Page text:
“It took longer than I thought,” said Bayonne Chief Financial Officer Terrence Malloy, whose entire thirteen-year tenure at city hall has involved plans to bring a ferry to Bayonne. “We’re very happy with this day.”
What company will operate the ferry is still undecided; bids have not yet been returned to the city’s April request for proposals. But it’s safe to assume that NY Waterway is the most likely candidate. It’sthe only ferry operator serving commuters from Hudson County to Manhattan.
Also up in the air is what a ferry ride will cost, the total cost of constructing the ferry terminal, how many ferries will operate, what those routes will be, and a concrete time frame for completion. Malloy, however, speculated that a ferry would be online by “this time next year.”
Bayonne officials hope that the ferry will help bring new residents to Bayonne.
“What I realized was that the ferry service would have been very helpful for today’s meeting, and it became very apparent that it is really going to serve this community very well,” said Stephen Goodman, the NY/NJ regional administrator for the Federal Transit Administration, who commutes daily via ferry to Manhattan from NJ.“It’s an incredible way to start a day, an incredible way to end the day. It’s going to be a game changer for the passengers that use it.”
Bayonne’s grant is part of $58.2 million in FTA grants distributed to 20 passenger ferry projects in 12 states.
“It’s an incredible way to start a day, an incredible way to end the day. It’s going to be a game changer for the passengers that use it.”-- Stephen Goodman, NY/NJ regional administrator for the Federal Transit Administration
“There was always a vision. We always understood what it would mean for the community of Bayonne and the residents, how it changes the lifestyle of people who are here and people’s quality of life in getting to work,” said Bayonne City Council President Sharon Ashe-Nadrowski.“It’s something that took a lot of people and thank you to all that made it happen.”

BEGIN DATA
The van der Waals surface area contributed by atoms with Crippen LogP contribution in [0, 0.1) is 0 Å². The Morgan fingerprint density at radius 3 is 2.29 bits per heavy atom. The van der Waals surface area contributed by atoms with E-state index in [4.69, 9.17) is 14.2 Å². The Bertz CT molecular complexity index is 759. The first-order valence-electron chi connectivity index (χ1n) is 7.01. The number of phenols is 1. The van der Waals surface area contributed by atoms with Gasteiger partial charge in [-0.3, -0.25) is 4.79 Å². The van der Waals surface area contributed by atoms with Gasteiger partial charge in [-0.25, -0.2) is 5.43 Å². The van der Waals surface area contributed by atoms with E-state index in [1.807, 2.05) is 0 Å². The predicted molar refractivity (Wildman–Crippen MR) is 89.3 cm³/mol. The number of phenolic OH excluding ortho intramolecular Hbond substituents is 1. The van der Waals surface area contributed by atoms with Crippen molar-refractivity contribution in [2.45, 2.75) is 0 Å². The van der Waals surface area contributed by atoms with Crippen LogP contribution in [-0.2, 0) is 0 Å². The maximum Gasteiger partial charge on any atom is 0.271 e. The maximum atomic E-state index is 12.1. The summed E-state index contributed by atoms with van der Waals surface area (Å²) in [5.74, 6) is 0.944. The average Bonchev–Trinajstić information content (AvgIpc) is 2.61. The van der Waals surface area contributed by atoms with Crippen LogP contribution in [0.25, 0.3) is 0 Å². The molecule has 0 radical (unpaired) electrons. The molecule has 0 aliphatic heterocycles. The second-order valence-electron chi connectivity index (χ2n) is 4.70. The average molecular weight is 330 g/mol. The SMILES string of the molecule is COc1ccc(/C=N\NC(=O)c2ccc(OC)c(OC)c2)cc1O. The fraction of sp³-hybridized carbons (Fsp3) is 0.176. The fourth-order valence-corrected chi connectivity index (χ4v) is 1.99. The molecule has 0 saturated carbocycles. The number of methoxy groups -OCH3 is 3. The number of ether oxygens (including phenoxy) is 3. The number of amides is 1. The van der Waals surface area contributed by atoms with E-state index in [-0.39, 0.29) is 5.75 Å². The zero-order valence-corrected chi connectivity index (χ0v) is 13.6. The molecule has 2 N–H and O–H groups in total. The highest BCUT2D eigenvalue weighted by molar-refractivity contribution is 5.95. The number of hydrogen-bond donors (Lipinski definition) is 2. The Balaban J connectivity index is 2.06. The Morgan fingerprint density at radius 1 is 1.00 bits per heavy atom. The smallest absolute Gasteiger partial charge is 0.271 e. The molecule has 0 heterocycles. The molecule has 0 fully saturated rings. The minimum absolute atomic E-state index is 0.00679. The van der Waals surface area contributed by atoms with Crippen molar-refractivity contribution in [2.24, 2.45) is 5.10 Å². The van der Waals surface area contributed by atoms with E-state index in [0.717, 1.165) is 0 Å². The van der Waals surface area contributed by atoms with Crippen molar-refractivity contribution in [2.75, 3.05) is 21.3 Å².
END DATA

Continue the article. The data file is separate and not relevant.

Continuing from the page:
The award comes after the city agreed in March to lease a piece of land from the Port Authority of New York and New Jersey for $2 million over 10 years. That tract of land, where the press conference was held, is about a half mile east of the 34th Street Light Rail station on the southern shore of the base.Eventually, the 34th Street pedestrian bridge will be extended over Route 440 and into a park that will extend all the way to the terminal.
“This is going to bring people here and change the dynamics of the future of Bayonne for the better,” Ashe-Nadrowski said.
City officials hope that the ferry will increase demand for housing development on the Military Ocean Terminal Base because it will expand the city’s tax base, ostensibly making it easier for a historically cash-strapped city to pay for its schools and services. That’s why city officials pledged to fund 60 percent of the project, with FTA grants making up 20 percent.
“Just to be frank, part of why we’re here in Bayonne is that a lot of people in the ferry application process came in and said they’d put in 20 percent of the money themselves,” said Matthew Kopko, a counselor to the deputy secretary and senior advisor to U.S. Secretary of Transportation Elaine Chao, who also happens to be a Bayonne resident. "Bayonne came in and said we’re going to put in 60 percent. Those are the things we love to see.”
“The mere fact that the ferry service is making progress, we’ve had other developers excited to build down here now looking to take their projects higher,” said Malloy.
The annual cost of ferry service from Paulus Hook to Manhattan is more than $2,700, or about 8 percent of Bayonne’s per capita income of $32,000. General personal finance principles call for about 15 percent of income to be spent on transportation. Factor in the annual cost of a vehicle, which most Bayonne residents own,and the high annual cost of a ferry may further burden many residents.
In NYC, Mayor Bill De Blasio has implemented a single-fare system in which ferries cost the same as a subway ride - $2.75. That doesn’t seem to be likely in Bayonne, where officials and developers imagine an enclave of high-income housing on the base to feed the ferry.
But officials certainly have a stake in mass transit affordability.
Said Malloy, “We want it to be affordable to Bayonne residents, so they can use it as a regular form of transportation to go to NYC as opposed to, it would just be nice to go on a ferry every now and then.”
Rory Pasquariello can be reached at email@example.com.